I could not end this series without touching on these two topics for completion. As I pondered how to do that, even these parting topics had spinoffs, such as how do we find truth to start with (epistemology)? But I will let that go for now.
In most religious sects, certainty is not only considered honorable, but the goal of belief. It is true of Islam, many of the eastern sects that I’ve had contact with, and certainly it was true in the Christian evangelicalism that I knew. I heard many evangelicals tell me, (let me be honest and say bragged about), never having a second of doubt about God’s existence and not only Christianity being true, but their particular denomination of Christianity being the truest of them all. It is a subversion of their understanding of the word faith.
In the 1990s I was an elder of an evangelical church. It was at a time that I was just rethinking some things I had been taught in that sect. I remember a mother coming to our elder board and was very concerned about her sixteen-year-old son. Her tears flowed down her freckled cheek, as she padded them off with a pink Kleenex. Her son had voiced that he didn’t want to come to church anymore. That he doubted if God even existed. Sobs ensued.
A very conservative bearded head elder likewise seemed concerned. “It’s the devil! These kids play these video games and the devil gets into them. We need to pray hard. You need to get rid of all the video games, all the non-Christian books and other stuff . . . throw them in the garbage while there’s time to save what’s left of his soul!”
I heard a couple of other elders chime in with similar comments. I could not contain myself any longer and finally I spoke.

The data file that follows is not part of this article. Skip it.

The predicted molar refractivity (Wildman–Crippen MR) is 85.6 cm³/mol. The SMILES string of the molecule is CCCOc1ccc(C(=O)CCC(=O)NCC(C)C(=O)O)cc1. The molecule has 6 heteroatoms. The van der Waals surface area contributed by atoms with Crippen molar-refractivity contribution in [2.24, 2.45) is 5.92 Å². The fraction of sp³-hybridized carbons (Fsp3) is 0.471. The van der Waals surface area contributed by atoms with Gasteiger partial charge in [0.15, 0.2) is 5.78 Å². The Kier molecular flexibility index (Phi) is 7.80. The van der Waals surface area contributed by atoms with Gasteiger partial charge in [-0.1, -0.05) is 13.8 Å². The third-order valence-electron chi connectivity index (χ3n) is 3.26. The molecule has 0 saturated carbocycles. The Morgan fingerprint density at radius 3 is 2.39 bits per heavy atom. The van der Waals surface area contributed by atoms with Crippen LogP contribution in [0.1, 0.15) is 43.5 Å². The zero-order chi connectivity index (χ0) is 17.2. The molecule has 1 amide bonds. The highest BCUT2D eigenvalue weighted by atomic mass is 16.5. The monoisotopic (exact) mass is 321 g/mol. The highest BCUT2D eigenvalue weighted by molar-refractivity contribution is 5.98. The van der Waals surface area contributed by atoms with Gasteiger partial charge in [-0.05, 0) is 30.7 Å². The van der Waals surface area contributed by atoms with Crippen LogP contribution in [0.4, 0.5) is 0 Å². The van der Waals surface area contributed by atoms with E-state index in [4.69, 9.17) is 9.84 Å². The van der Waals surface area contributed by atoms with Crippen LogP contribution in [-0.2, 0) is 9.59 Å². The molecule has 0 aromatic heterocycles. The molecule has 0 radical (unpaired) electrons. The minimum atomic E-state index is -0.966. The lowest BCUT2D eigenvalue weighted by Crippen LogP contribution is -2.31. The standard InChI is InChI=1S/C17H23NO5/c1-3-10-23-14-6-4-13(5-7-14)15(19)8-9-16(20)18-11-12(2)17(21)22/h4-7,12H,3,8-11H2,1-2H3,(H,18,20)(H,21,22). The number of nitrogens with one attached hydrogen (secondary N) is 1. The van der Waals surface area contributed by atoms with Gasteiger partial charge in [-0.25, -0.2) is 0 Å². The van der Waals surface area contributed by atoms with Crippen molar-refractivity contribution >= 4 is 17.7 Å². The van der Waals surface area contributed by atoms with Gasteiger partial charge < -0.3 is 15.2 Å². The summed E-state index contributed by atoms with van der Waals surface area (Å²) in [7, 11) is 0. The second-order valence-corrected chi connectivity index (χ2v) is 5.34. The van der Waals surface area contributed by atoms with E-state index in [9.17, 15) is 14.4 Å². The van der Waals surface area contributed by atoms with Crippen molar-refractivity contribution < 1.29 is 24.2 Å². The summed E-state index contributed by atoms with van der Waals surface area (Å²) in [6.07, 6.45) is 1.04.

“I totally disagree! I am so happy that Jamie has doubts. That means he’s thinking. He’s not brain dead! I worry most about those kids that never doubt. I would love to lead a class for teens on the art of doubting boldly.”
The elders looked at me (this wasn’t the first time) like I had gone bonkers. But it was true. I worry about kids that follow in their parents religious footprints without missing a beat. The reason is, I’m afraid that it is often more of an issue of conformity, familial-peer pressure, than any deep conviction of their own. But I’ve said before, the path to truth begins with doubt. I thought about writing another nonfiction book, The Gift of Doubt, but . . . it would be a lot of work . . . and no one would buy it.
The path to truth begins with doubt.
Here is the problem for all of us. We have been given, by God in my opinion, but some of you will say evolved (and that’s okay) the facilities for finding truth. Truth is essential for existence. If we didn’t believe in any truth, we couldn’t last a day without getting killed by something. Our facilities include our senses for detecting information about the world. Then we have cognitive reasoning that sorts out that information into meaningful patterns. Then we have the emotions or limbic system as a system for rewarding or punishing those thoughts (e.g. if you had a thought you wanted to arm wrestle a saber-toothed tiger, you emotion of fear would tell you, from experience, that would not be a good idea . . . fear being an emotional response).
However, that system is finite. It is not perfect. The honest Christian should agree because one of the major tenets of Christianity is that we are “fallen” or not perfect. So, it is impossible for a finite human being to find absolute truth. It does not matter if you considered that we are created this way, results of some cosmic fall, or evolution not being a perfect shaper of the human organism.